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I am having a tough time figuring out how to use Kevin Murphy's HMM toolbox Toolbox. It would be a great help if anyone who has experience with it could clarify some conceptual questions. I have somehow understood the theory behind HMM but it's confusing how to actually implement it and mention all the parameter setting.

There are 2 classes so we need 2 HMMs. 

Let say the training vectors are :class1 O1={ 4 3 5 1 2} and class O_2={ 1 4 3 2 4}. 

Now, the system has to classify an unknown sequence O3={1 3 2 4 4} as either class1 or class2.

  1. What is going to go to obsmat0 and obsmat1?

  2. How to specify/syntax for the transition probability transmat0 and transmat1?

  3. what is the variable data going to be in this case?

  4. Would a number of states Q=5 since there are five unique numbers/symbols used?

  5. A number of outputs symbols=5?

  6. How do I mention the transition probabilities transmat0 and transmat1?

1 Answer

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In this case, the states of the model are the three possible types of weather: sunny, rainy and foggy. We assume the weather can be only one of these values. Thus the set of HMM states are:

S = {sunny, rainy, foggy}

Here, we can't observe the weather directly. Instead, the only evidence we have is whether the person every day is carrying an umbrella or not. In HMM terminology, these are the discrete observations:

x = {umbrella, no umbrella}

The HMM model is determined by three things:

  • The prior probabilities: vector of probabilities of being in the first state of a sequence.

  • The transition prob: matrix describing the probabilities of going from one state of the weather to another.

  • The emission prob: matrix describing the probabilities of observing an output (umbrella or not) given a state (weather).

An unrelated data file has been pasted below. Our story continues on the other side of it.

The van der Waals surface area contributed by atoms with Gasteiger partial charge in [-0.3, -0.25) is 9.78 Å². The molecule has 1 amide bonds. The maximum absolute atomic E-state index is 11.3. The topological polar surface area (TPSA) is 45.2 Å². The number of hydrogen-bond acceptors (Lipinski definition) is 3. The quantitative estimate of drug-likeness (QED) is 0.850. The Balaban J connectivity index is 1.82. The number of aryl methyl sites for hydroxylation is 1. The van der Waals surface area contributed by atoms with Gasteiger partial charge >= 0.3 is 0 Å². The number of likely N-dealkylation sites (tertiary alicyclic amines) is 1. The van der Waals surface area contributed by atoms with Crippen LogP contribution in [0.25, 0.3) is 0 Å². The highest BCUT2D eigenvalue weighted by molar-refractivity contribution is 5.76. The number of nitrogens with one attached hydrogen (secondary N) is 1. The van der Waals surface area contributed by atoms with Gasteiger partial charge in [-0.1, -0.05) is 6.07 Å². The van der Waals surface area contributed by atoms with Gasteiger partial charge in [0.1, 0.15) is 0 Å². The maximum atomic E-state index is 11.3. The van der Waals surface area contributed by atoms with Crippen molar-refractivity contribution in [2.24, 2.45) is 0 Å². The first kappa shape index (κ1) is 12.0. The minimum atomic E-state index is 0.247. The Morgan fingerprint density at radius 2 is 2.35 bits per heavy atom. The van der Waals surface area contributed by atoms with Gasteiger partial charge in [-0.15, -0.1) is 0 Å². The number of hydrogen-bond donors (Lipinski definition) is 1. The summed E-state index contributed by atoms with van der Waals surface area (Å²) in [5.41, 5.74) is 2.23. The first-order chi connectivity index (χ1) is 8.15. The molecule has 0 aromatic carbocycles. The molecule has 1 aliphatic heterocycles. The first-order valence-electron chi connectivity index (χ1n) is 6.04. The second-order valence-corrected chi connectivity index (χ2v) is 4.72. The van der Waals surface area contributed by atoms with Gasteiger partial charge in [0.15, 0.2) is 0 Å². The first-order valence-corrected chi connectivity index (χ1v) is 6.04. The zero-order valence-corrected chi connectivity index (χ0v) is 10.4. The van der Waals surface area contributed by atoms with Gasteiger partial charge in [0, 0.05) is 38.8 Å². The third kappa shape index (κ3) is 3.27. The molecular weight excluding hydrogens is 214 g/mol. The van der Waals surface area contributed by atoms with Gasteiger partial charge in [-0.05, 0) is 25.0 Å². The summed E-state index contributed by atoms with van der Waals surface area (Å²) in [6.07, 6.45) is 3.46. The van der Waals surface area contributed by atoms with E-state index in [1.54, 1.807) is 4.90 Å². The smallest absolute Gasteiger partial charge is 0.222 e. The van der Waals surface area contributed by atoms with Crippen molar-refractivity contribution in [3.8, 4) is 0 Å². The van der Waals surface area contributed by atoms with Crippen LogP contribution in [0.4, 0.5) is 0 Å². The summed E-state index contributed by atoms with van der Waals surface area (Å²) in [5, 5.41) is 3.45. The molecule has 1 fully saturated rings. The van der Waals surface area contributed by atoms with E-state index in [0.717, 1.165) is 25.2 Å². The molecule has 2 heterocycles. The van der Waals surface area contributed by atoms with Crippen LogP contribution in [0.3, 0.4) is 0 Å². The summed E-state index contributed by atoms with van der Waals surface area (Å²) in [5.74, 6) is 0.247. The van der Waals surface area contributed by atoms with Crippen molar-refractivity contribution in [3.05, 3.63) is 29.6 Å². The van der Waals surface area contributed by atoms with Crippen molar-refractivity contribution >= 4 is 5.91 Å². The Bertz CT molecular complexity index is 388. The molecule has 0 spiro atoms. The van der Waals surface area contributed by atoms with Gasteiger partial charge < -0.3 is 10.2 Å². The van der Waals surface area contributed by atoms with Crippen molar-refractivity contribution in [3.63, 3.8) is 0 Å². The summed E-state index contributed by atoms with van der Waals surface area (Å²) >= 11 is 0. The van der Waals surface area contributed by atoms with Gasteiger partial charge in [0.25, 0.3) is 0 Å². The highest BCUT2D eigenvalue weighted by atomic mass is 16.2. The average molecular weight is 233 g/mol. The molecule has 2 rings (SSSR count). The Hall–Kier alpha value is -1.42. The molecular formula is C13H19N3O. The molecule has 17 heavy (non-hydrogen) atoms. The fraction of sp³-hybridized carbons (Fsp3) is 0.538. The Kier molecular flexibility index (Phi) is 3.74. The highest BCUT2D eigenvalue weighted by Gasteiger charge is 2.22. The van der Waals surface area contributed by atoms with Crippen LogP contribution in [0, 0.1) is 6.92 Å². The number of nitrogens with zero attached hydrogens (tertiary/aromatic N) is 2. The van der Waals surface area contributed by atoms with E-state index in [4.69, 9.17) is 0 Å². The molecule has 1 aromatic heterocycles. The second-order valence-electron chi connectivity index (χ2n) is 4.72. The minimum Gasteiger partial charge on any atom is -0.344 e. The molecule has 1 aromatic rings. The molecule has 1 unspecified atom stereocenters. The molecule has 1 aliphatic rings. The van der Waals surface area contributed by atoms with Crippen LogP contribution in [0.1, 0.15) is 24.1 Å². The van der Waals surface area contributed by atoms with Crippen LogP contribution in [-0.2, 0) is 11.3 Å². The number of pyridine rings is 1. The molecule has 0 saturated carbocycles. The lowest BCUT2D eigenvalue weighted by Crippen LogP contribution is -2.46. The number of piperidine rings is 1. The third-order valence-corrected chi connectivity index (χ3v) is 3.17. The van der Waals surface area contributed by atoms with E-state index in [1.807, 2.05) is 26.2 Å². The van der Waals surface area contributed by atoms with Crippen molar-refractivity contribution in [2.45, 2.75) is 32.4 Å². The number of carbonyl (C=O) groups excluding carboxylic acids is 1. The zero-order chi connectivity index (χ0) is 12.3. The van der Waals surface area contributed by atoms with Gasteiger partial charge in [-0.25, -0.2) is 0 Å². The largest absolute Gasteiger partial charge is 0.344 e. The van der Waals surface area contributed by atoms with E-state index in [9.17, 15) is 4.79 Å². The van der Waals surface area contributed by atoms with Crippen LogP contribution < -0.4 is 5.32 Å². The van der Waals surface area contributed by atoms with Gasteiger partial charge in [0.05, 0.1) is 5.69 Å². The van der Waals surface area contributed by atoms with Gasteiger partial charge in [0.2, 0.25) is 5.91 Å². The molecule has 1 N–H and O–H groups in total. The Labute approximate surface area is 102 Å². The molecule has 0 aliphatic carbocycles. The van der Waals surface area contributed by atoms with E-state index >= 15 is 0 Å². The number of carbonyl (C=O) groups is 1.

We may be given with these probabilities, or we have to learn them from a training set. Then, perform reasoning like computing likelihood of an observation sequence with respect to an HMM model

Some steps to follow:

1) known model parameters

Check out this sample code that shows how to fill existing probabilities to build the model:

Q = 3;    # number of states (sun,rain,fog)

O = 2;    # number of discrete observations (umbrella, no umbrella)

#  prior probabilities

prior = [1 0 0];

# state transition matrix (1: sun, 2: rain, 3:fog)

A = [0.8 0.05 0.15; 0.2 0.6 0.2; 0.2 0.3 0.5];

# observation emission matrix (1: umbrella, 2: no umbrella)

B = [0.1 0.9; 0.8 0.2; 0.3 0.7];

Then we can sample a bunch of sequences from this model:

num = 20;           # 20 sequences

T = 10;             # each of length 10 (days)

[seqs,states] = dhmm_sample(prior, A, B, num, T);

For example

>> seqs(5,:)        # observation sequence

ans =

   2     2 1     2 1 1     1 2 2 2

>> states(5,:)      # hidden states sequence

ans =

  1     1 1     3 2 2     2 1 1 1

Then, evaluate the log-likelihood of the sequence:

dhmm_logprob(seqs(5,:), prior, A, B)

dhmm_logprob_path(prior, A, B, states(5,:))

Compute the Viterbi path (most probable state sequence):

vPath = viterbi_path(prior, A, multinomial_prob(seqs(5,:),B))

image

2) unknown model parameters

Training is performed using the EM algorithm and is best done with a set of observation sequences.

We can use the generated data above to train a new model and compare it to the original:

# we start with a randomly initialized model

prior_hat = normalise(rand(Q,1));

A_hat = mk_stochastic(rand(Q,Q));

B_hat = mk_stochastic(rand(Q,O));  

# learn from data by performing many iterations of EM

[LL,prior_hat,A_hat,B_hat] = dhmm_em(seqs, prior_hat,A_hat,B_hat, 'max_iter',50);

# plot learning curve

plot(LL), xlabel('iterations'), ylabel('log likelihood'), grid on

image

In this example, the trained model looks close to the original one:

>> p = [2 3 1];              # states permutation

>> prior, prior_hat(p)

prior =

     1     0 0

ans =

      0.97401

  7.5499e-005

      0.02591

>> A, A_hat(p,p)

A =

          0.8         0.05 0.15

          0.2          0.6 0.2

          0.2          0.3 0.5

ans =

      0.75967      0.05898 0.18135

     0.037482      0.77118 0.19134

      0.22003      0.53381 0.24616

>> B, B_hat(p,[1 2])

B =

          0.1          0.9

          0.8          0.2

          0.3          0.7

ans =

      0.11237      0.88763

      0.72839      0.27161

      0.25889      0.74111

To know more about Hidden Markov Model, study Artificial Intelligence Course.

Hope this answer helps you!

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